Psychol Addict Behav. 2021 Jul 29. doi: 10.1037/adb0000766. Online ahead of print.
OBJECTIVE: Little is known about changes in alcohol and cannabis co-use over time in adolescents and young adults. We sought to describe the natural course of alcohol and cannabis co-use from age 12 to 17 and 20 to 31 and to describe frequent (i.e., ≥ once/month) binge drinking (i.e., ≥ 5 drinks/occasion) and cannabis use from age 20 to 31.
METHOD: Data were drawn from two longitudinal studies conducted in Montréal, Canada: AdoQuest (n = 1,852) and the Nicotine Dependence in Teens (NDIT) study (n = 1,293). Complete data on alcohol and cannabis were available for 620 12-17-year-olds (58% female) followed from 2005 to 2011 in AdoQuest, and 673 20-31-year-olds (56% female) followed from 2007 to 2020 in NDIT. We reported proportions of co-use, exclusive drinking (« drinking »), exclusive cannabis use (« cannabis use »), frequent co-use, frequent binge drinking, and frequent cannabis use by age and sex.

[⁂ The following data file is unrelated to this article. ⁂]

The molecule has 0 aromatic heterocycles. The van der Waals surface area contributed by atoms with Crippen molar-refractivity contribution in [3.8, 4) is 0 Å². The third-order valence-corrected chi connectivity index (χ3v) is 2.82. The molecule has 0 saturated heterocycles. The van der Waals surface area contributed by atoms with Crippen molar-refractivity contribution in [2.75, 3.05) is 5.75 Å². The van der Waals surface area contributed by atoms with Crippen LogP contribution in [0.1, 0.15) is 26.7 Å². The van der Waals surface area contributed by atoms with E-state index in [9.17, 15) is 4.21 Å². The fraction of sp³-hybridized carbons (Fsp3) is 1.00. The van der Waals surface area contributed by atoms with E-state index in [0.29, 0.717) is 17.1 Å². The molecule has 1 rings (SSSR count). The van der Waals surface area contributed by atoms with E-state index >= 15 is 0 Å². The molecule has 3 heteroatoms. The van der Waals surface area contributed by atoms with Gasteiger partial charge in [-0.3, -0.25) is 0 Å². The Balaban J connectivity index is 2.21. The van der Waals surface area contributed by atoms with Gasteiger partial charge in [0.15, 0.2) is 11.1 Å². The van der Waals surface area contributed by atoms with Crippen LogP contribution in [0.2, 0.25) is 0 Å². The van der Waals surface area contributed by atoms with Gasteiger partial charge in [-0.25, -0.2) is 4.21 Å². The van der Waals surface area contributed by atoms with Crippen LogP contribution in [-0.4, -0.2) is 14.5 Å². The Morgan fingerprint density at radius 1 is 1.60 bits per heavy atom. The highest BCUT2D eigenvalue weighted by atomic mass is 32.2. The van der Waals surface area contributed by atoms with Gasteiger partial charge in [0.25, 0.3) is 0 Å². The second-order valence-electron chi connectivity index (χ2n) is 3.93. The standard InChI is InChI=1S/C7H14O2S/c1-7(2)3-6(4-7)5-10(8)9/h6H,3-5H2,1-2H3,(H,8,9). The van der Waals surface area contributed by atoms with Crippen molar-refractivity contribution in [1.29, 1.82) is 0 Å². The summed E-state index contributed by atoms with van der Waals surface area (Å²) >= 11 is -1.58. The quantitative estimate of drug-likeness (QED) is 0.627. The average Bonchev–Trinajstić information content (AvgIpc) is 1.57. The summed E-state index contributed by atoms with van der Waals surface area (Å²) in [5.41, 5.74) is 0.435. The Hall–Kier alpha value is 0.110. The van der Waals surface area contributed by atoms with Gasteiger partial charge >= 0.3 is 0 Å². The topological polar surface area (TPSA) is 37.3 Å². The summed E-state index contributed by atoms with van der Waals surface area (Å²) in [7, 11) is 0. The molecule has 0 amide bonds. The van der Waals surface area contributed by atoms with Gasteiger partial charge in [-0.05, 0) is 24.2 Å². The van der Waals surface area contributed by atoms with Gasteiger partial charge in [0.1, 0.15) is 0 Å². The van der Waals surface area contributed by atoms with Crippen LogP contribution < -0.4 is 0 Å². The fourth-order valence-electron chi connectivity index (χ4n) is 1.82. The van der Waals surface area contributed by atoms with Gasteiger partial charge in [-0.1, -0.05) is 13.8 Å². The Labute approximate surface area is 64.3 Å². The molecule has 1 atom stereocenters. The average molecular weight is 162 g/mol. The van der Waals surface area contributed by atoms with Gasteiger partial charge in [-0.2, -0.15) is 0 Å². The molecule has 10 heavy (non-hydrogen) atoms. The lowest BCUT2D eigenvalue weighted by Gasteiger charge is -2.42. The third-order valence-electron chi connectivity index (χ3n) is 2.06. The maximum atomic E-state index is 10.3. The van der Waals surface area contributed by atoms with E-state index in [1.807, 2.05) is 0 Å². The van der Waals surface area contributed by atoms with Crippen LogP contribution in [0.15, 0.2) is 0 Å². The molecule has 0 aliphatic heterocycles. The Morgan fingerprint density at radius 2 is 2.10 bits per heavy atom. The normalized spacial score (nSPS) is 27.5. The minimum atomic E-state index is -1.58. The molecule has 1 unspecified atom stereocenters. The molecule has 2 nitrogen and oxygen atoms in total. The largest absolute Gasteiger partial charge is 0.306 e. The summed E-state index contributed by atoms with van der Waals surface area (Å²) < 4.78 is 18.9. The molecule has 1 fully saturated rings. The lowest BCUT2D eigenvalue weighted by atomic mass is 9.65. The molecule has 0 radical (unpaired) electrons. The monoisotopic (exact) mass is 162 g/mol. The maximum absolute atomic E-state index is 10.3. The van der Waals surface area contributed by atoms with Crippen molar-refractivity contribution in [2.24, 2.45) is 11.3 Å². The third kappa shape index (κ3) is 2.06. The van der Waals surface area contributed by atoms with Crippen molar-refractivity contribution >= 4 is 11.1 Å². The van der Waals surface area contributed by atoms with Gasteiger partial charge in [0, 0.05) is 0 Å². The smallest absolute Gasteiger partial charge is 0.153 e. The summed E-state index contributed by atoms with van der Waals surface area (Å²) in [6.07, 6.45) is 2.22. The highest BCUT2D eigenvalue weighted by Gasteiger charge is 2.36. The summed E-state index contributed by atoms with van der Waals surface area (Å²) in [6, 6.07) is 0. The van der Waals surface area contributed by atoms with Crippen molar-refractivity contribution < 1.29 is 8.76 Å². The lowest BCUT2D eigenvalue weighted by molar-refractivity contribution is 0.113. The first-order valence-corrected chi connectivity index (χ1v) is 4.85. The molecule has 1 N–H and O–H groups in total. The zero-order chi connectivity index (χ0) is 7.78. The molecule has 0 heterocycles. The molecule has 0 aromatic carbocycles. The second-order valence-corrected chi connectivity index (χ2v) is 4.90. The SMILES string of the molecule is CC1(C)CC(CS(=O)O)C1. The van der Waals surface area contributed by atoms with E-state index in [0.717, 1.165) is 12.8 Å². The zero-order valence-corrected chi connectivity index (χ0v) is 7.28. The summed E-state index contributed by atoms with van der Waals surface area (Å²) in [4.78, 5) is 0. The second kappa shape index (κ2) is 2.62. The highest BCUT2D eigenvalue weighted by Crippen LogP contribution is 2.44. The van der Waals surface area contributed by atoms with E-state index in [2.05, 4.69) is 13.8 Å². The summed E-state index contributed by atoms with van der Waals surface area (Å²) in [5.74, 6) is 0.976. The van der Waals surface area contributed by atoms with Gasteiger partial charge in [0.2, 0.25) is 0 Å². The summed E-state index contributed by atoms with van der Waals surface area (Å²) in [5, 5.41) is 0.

RESULTS: Co-use rose from 2% at age 12-13 to 23% at age 17, was stable at 44% at age 20 and 24, and then decreased to 37% at age 31. Drinking rose from 20% to 51%, and cannabis use was consistently rare (< 2%). During young adulthood, frequent co-use declined from 21% at age 20 to 12% at age 31, and frequent binge drinking declined from 29% at age 20 to 22% at age 31. Frequent cannabis use increased from 6% at age 20 to 11% at age 31.
CONCLUSIONS: Alcohol and cannabis use should be studied as time-varying behaviors. Co-use patterns should be monitored over time in this population. (PsycInfo Database Record (c) 2021 APA, all rights reserved).
Source: ncbi 2